07:30 < Ginto8> or is it $GOBIN;$PATH?
07:30 < Ginto8> or $GOBIN:$PATH
07:30 < Ginto8> I never get that right
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07:42 < str1ngs> $GOBIN:$PATH
07:42 < sauerbraten> it is done like that: add PATH=$PATH:$GOBIN to .bashrc
07:43 < str1ngs> yes
07:43 < sauerbraten> ;)
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07:43 < str1ngs> make sure GOBIN is set though
07:43 < sauerbraten> it is, works now
07:43 < str1ngs> good stuff
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07:43 < str1ngs> also you might want to put that in .bash_profile over
.bashrc.  if you tend to sourc .bashrc alot
07:46 < sauerbraten> i have a connection between server.go and client.go,
and server.go prints out everything that's typed in at client.  Now when i quit
client.go by pressing CTRL + C, server prints out empty messages from client in an
endless loop that i used to make it receive everything coming fom client
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07:48 < sauerbraten> someone understands my problem?  here is server.go:
http://paste.pocoo.org/show/236058/ and client.go:
http://paste.pocoo.org/show/236057/
07:53 < str1ngs> sauerbraten: I'm kinda new to go.  but my guess is break
not being caught.
07:54 < str1ngs> does Client disconnected print?
07:55 < sauerbraten> str1ngs: no that's why i am confused...
07:55 < str1ngs> ok what I thought.  oh and I'm stealing your readLineSlice
cause that solves my problem :P
07:56 < str1ngs> msg[0:]) == "" so there is something wrong with this test.
07:56 < sauerbraten> str1ngs: actually it is not mine :D jhawk28 pasted it
for me
07:57 < str1ngs> ah I was liking for some readline function
07:57 < sauerbraten> i just edited it to read into []byte
07:58 < str1ngs> [0:] that I cant read what does that say.
07:58 < sauerbraten> maybe i should implement something in client, that if
you type in "quit" it cleanly closes the connetion so you don't have to break it
with CTRL+C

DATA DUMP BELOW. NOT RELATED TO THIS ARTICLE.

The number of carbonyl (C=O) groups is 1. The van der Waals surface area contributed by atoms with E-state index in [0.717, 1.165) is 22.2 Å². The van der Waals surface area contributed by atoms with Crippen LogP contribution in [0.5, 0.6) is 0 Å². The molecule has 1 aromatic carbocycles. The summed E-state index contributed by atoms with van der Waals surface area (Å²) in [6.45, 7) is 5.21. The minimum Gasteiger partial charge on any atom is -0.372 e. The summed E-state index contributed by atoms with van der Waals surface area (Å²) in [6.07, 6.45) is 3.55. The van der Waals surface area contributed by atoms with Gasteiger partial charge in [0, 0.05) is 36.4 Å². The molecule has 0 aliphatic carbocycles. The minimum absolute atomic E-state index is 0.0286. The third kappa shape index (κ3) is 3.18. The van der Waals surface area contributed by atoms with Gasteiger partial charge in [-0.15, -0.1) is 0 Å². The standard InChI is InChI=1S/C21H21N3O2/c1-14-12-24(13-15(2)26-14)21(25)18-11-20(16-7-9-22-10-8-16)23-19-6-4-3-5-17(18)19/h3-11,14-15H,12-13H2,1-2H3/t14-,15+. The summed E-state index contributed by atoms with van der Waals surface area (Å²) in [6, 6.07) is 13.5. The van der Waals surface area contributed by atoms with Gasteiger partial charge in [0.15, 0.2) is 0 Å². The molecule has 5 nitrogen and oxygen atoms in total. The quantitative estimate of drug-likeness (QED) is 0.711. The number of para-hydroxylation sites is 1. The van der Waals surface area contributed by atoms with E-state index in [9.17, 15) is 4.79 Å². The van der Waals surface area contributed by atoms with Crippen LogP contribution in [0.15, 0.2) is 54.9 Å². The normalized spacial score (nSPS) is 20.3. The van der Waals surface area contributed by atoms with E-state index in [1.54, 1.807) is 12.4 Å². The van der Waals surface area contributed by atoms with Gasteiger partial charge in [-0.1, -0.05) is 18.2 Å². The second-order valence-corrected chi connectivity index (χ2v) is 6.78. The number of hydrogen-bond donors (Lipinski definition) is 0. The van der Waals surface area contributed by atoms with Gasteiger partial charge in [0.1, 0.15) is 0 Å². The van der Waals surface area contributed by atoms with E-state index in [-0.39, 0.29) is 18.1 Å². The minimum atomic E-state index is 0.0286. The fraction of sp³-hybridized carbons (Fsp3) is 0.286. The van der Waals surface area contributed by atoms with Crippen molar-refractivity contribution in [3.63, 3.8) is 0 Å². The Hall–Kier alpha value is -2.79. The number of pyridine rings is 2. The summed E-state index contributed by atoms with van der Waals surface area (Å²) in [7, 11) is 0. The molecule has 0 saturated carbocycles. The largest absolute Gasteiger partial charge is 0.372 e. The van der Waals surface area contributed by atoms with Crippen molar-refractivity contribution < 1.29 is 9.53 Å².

07:59 < str1ngs> sauerbraten: I was going to say that to ..  . close or
something . but still you should handle a disconnect
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08:00 < sauerbraten> it reads into a slice, with an open end so it stops
when there is no more to read
08:00 < str1ngs> ah so start at 0 to : end
08:00 < sauerbraten> while it is limited at 1024 bytes of course because of
msg
08:00 < sauerbraten> yep
08:00 < str1ngs> I have also seen defer used for Closing
08:02 < str1ngs> let me check the spec for net.
08:03 < sauerbraten> i found defer in the "effective go"-doc...  but my
english is too bad to understand it's meaning
08:05 < sauerbraten> ah i think i got it...  but it doesn't seem to help in
my case
08:06 < str1ngs> Conn is an interface I'm assuming?
08:06 < jessta> net.Conn is an interface
08:07 < sauerbraten> yes
08:07 < jessta> sauerbraten: defer() says, to run that code when the
function ends
08:08 < str1ngs> jessta: ah that is good to know I was wonder what defer did
I thought thats what it meant
08:08 < str1ngs> good for when you open a file you can defer right after so
it always closes
08:08 < sauerbraten> yes only the thing with the arguments still confuses me
a little bit...
08:09 < jessta> sauerbraten: arguments?
08:09 < str1ngs> sauerbraten: I got it I think
08:09 < str1ngs> func (c *IPConn) Read(b []byte) (n int, err os.Error)